This paper proposes an ethical reflection on personalized medicine and more precisely on the diagnostic technology underlying it, including nanochips. Our approach is inspired by a combination of two philosophical frames of reference: first, John Dewey’s distinction between intuitive valuation and reflexive evaluation, second, John Rawls’ reflective equilibrium. We aim at what we call a ‘reflexive equilibrium’, a mutual adjustment between on the one hand, the intuitive beliefs scientists have about the ethics of the technologies they work on (...) (‘valuations’ in Dewey’s vocabulary) and, on the other hand, the reflexive ethical assessment of these technologies (‘evaluations’). Our goal, in this paper, is to provide the first step of this process through a philosophical analysis of some valuations on individualized medicine. In order to apprehend the ethical values shaping the development of biochips, we present and analyze qualitative interviews with scientists involved in the conception and the development of biochips involving nanotechnologies. We then propose a critical assessment of the role of ethics in these scientific practices. Last, we suggest two distinct and complementary ways to solve some of the issues brought to light by the interviews, without aiming at any dogmatic or “ready-made” answer. The first of these perspectives gives a central role to the capability individuals could achieve through personalized medicine; the second approach analyses the ethical disruptions entailed by personalized medicine with a special focus on care. (shrink)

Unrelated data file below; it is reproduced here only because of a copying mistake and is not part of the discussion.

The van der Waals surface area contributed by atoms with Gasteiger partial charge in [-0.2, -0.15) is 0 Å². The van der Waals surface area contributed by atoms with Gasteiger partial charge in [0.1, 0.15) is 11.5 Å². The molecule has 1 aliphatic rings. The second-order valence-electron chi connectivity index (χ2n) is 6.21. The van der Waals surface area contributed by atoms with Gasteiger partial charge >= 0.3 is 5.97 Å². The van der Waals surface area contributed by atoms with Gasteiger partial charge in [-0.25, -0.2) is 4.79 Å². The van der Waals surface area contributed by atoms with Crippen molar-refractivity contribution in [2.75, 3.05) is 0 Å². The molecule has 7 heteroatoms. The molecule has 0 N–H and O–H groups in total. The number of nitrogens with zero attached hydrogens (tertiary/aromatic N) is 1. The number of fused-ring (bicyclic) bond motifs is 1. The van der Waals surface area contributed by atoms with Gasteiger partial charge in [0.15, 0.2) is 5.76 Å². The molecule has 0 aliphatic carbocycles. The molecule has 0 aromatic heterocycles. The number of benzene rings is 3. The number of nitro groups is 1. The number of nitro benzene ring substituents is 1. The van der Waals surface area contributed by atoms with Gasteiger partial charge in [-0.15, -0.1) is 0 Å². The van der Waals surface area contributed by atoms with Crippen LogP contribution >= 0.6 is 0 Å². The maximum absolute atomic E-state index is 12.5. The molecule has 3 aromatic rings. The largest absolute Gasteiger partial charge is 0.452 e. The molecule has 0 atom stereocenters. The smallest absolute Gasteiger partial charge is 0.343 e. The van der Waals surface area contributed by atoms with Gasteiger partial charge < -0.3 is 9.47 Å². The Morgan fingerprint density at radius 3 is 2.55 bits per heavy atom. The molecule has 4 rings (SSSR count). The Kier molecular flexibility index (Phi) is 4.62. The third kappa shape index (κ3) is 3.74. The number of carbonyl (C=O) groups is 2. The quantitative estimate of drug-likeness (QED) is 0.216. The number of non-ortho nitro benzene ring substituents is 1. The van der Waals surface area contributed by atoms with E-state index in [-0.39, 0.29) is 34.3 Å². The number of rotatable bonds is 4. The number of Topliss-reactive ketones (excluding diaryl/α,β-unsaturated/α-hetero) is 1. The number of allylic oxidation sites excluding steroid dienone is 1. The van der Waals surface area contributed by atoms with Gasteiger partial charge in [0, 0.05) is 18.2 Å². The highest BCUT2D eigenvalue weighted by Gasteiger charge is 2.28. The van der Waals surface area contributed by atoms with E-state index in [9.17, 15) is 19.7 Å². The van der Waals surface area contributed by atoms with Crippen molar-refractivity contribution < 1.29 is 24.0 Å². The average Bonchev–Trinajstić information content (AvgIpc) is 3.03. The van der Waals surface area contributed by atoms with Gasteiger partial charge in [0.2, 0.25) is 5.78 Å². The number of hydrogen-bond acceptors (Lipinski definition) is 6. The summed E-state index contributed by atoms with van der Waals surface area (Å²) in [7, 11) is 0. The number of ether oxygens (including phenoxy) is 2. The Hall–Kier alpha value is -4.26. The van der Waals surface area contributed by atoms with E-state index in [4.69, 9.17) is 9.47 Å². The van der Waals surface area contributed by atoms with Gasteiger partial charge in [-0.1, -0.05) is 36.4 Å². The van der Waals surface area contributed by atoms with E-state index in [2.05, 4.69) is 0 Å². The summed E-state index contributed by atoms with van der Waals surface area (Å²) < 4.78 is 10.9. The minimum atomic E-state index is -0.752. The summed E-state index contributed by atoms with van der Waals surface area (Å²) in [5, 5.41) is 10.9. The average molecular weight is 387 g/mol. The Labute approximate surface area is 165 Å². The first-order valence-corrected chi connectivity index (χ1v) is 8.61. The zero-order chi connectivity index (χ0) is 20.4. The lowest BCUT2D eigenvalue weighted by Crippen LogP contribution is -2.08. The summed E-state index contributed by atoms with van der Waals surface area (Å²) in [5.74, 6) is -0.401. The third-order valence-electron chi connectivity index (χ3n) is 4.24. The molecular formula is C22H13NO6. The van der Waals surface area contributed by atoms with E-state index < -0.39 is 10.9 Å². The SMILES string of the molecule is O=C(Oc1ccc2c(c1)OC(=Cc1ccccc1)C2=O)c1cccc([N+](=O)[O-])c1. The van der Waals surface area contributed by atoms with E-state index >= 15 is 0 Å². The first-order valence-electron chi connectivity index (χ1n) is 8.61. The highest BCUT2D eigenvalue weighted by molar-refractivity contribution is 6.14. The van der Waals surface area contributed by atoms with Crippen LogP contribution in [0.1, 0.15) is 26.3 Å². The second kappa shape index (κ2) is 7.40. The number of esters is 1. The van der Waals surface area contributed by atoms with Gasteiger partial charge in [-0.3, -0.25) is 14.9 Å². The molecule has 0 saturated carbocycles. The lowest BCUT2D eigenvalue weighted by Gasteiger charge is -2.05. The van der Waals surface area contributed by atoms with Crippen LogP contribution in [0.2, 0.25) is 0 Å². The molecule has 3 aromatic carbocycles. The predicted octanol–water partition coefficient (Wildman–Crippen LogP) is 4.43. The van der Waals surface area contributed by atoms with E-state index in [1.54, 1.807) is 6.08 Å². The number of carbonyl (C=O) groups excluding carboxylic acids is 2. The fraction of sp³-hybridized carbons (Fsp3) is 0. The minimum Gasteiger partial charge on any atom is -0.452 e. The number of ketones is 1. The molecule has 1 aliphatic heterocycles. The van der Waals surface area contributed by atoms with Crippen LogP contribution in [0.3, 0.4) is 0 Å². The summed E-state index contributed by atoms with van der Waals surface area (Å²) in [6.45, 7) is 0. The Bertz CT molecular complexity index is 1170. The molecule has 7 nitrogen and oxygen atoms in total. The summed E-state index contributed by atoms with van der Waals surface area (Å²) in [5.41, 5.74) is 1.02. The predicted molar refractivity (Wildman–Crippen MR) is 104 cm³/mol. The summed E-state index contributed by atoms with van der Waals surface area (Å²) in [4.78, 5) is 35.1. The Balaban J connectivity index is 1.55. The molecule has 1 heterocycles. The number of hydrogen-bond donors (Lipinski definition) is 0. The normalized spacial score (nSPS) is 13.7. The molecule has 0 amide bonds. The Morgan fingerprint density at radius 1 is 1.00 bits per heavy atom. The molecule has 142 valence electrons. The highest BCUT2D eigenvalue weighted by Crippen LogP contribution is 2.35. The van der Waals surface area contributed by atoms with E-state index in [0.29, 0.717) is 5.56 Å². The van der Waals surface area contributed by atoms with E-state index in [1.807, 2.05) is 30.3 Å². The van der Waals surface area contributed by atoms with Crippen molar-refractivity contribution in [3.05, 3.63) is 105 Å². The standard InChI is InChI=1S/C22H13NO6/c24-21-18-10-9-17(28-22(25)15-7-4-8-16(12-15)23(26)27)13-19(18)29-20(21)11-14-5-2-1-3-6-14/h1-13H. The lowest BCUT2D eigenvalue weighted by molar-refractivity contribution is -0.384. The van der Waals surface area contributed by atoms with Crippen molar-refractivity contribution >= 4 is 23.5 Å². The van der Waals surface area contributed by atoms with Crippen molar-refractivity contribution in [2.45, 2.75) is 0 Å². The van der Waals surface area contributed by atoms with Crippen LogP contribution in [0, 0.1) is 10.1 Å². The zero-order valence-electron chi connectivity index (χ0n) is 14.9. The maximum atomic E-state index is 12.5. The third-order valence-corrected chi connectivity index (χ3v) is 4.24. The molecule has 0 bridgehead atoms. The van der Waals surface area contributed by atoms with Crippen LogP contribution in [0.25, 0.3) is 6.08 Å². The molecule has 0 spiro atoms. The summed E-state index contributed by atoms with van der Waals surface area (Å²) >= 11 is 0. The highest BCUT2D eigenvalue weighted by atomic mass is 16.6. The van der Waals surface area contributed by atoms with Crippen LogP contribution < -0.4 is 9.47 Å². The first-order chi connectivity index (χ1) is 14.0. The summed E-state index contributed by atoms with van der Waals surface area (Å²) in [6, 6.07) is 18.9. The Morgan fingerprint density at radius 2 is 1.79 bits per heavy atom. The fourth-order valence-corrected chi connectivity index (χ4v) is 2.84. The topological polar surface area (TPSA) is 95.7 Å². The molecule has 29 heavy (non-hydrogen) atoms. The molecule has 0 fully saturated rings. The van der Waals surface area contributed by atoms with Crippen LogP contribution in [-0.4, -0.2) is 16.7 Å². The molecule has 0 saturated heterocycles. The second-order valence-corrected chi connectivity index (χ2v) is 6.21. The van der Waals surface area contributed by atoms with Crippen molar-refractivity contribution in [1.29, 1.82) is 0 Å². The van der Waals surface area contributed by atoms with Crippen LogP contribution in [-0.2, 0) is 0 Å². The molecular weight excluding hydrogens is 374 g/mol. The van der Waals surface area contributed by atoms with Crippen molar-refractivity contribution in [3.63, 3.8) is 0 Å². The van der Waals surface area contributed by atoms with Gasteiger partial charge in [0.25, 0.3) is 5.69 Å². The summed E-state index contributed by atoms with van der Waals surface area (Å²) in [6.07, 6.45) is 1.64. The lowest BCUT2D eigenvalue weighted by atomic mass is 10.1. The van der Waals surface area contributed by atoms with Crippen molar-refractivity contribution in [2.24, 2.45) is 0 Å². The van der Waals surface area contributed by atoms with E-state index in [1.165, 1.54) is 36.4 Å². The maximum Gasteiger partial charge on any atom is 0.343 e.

Veterinarians have obligations towards both the animals they treat and their clients, the owners of the animals. With both groups, veterinarians have complicated relations; many times the interests of both groups conflict. In this article, using Q-methodology as a method for discourse analysis, the following question is answered: How do Dutch practicing veterinarians conceptualize animals and their owners and their professional responsibility towards both? The main part of the article contains descriptions of four different discourses on animals and their owners (...) and on veterinarian professional responsibilities that prevail among veterinarians. The factual images veterinarians have of animals and their owners are connected to different moral questions and solutions to these questions. (shrink)